Spinal stenosis



Spinal stenosis



Spinal stenosis


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USMLE® Step 1 questions

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High Yield Notes

15 pages


Spinal stenosis

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USMLE® Step 1 style questions USMLE

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A 35-year-old man comes to the clinic due to back pain. Upon entering the clinic, the patient is observed to be limping and appears in pain. He discloses back pain for the past few months that has been progressively worsening. Two days ago, he felt severe pain while lifting a box at home. The patient now describes the pain as dull, 7/10 in severity, which worsens with movement and radiates to the left thigh. He has noticed numbness in the perianal region while using the toilet. Vitals are within normal limits. On physical examination, focal tenderness is noticed over the lumbar and paraspinal area. There is a loss of sensation around the perianal area but a normal anal sphincter tone. Knee jerk reflex is normal but the ankle reflex is absent on the left. Strength is 5/5 on the right and 4/5 in the left gluteus maximus and hamstring muscles. Which of the following features will prompt the need for emergent imaging?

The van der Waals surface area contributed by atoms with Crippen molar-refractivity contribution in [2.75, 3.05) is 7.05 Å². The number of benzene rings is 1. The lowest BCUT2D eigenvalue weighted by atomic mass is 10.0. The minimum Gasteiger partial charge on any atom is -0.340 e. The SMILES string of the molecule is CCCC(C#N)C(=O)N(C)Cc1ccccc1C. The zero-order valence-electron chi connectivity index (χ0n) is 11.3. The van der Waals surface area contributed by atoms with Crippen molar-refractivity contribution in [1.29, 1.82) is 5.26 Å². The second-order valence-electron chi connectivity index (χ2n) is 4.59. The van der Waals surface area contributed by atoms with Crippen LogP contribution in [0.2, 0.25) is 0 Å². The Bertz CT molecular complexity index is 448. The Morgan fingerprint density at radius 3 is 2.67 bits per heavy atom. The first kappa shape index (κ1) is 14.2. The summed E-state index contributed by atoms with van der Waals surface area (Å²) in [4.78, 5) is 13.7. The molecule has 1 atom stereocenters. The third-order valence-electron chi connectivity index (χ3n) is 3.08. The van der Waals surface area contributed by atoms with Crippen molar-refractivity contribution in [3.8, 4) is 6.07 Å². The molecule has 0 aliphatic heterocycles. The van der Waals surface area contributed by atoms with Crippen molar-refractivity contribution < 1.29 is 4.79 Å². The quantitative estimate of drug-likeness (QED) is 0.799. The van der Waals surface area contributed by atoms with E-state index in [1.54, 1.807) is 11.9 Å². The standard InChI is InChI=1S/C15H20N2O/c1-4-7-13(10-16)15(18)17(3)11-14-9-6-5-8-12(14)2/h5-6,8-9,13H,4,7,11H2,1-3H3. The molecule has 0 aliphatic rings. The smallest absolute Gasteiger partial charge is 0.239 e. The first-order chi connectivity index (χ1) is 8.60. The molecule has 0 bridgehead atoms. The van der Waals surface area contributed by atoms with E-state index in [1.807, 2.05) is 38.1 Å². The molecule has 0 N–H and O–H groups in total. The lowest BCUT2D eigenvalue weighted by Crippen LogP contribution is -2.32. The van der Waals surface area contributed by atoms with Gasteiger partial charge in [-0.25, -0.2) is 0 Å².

Spinal stenosis is a medical condition in which there is an abnormal narrowing (stenosis) of the spinal canal, which may occur in any of the regions of the spine. This narrowing causes a restriction to the spinal canal, resulting in a neurological deficit. The most common cause of spinal stenosis is age-related changes in the spine, such as degenerative changes in the discs and bones that make up the spinal column. Other causes include arthritis, spinal tumors, and genetic conditions that affect the development of the spine.

Symptoms include pain, numbness, paraesthesia, and loss of motor control. The location of the stenosis determines which area of the body is affected. There are several types of spinal stenosis, with lumbar stenosis and cervical stenosis being the most frequent. While lumbar spinal stenosis is more common, cervical spinal stenosis is more dangerous because it involves compression of the spinal cord whereas lumbar spinal stenosis involves compression of the cauda equina. Treatment for spinal stenosis can include pain medications, physical therapy, and in more severe cases, surgery.


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